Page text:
As longtime readers of this blog know, I’m a Los Angeles Kings season ticket holder. I’ve attended three games at Staples Center in the last two weeks, each with my 4-year-old daughter, Little Fan, in tow.
The stands weren’t exactly full in any of those games, but that can mostly be explained by the Kings’ place in the NHL standings. However, they’ve been hot as of late, ripping off seven straight wins through Wednesday — three of which we witnessed live. And, as always, the kiddo and I had a great time. Each game, I bought her something for her sweet tooth (the Popcornopolis Zebra cone is her favorite these days), I got myself a hot dog or some tater tots, and I enjoyed watching the Kings (finally) play well and supporting my daughter’s efforts to get on the Dance Cam.
Not once during those three games did we think about Coronavirus.
OK, that’s not exactly true. It was hard not to notice all the hand sanitizer stations placed throughout the concourses. And the men’s bathrooms, never to be mistaken for a bastion of proper hygiene, suddenly saw long lines of people waiting to wash their hands. But the point is, they felt like any other game in any other, non-scary, time.
This week, as governments and organizations rapidly reconsider their policies in an effort to stop the spread of the virus, we’re seeing more and more games and events postponed, and in some cases, games are being scheduled to go on without fans. Just yesterday, the NCAA decided to do just this with the men’s basketball tournament. And then the bombshell: An NBA game was abruptly canceled, and then the season was suddenly postponed, after a player was found to have contracted the virus.
Now, as of today, the NHL is also on hold, and March Madness is off completely. Most likely, we’ll see no live sports at any level for a minimum of two weeks — I’d guess 6-8 weeks is a more reasonable bet. Stadiums and arenas throughout the U.S. and Canada, and around the world, will sit empty.
Personally, I find these circumstances difficult to stomach. I obviously live for sports travel and seeing live games — why else would I run this blog? — and the thought of not being able to do what I love for weeks or even months is nothing short of devastating to me (though, don’t get me wrong, I understand my plight is nothing compared to those who are dealing first-hand with the virus, suffering through sickness, watching a loved one die because of it, or working in the overwhelmed health care industry).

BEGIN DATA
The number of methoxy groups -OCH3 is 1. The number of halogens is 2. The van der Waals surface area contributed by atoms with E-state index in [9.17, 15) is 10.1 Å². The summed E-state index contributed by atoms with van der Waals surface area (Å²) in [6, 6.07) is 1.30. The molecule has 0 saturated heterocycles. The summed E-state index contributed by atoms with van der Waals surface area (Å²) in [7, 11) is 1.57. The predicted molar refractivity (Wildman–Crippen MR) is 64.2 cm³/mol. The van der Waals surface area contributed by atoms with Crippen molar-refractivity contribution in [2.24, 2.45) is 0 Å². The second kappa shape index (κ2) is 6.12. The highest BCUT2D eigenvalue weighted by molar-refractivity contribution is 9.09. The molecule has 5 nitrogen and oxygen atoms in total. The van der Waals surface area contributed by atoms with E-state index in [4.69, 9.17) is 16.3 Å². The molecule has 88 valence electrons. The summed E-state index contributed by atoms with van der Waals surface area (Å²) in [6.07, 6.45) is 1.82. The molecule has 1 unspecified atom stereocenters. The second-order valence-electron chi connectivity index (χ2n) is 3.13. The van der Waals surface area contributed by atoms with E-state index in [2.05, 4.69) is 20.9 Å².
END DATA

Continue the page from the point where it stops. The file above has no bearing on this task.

It will hurt me in the wallet, too. I’ve documented on this site the pursuit of securing tickets and travel to see soccer matches in England, something I’ve been excited to do for nine months now. Mrs. Fan and I gave in and canceled the trip with barely 24 hours to spare, and even if we had gone, we would not have been able to attend the matches I so meticulously planned, and paid a lot of money, to see. (Not to mention, we would likely not have been able to visit most of the tourist attractions and restaurants on our wish list, and our trip would have been fraught with anxiety.)
I’m far from the only sports fan with this predicament. This is a busy time of year in the sports world — March Madness, the start of the baseball regular season and the NBA and Stanley Cup playoffs would all be around the corner in normal times, and that’s just for starters. Many thousands of folks undoubtedly made travel plans around these events months in advance, only to be sitting in limbo or scrambling for refunds.
Thinking back to the last Kings game I attended, it sure looked and felt like a normal, fun night. Part of me wonders why we can’t still have that — heck, in today’s reality, we NEED it. But I appreciate that these are unprecedented times that call for extraordinary measures, which I hope can be as temporary as possible.
Ultimately, sports are a diversion. And it’s perfectly acceptable to hate sitting at home, but with the greater good at stake, I’m OK with it. I’ll hope you’ll excuse me, though, for daydreaming about when I can take that next trip again.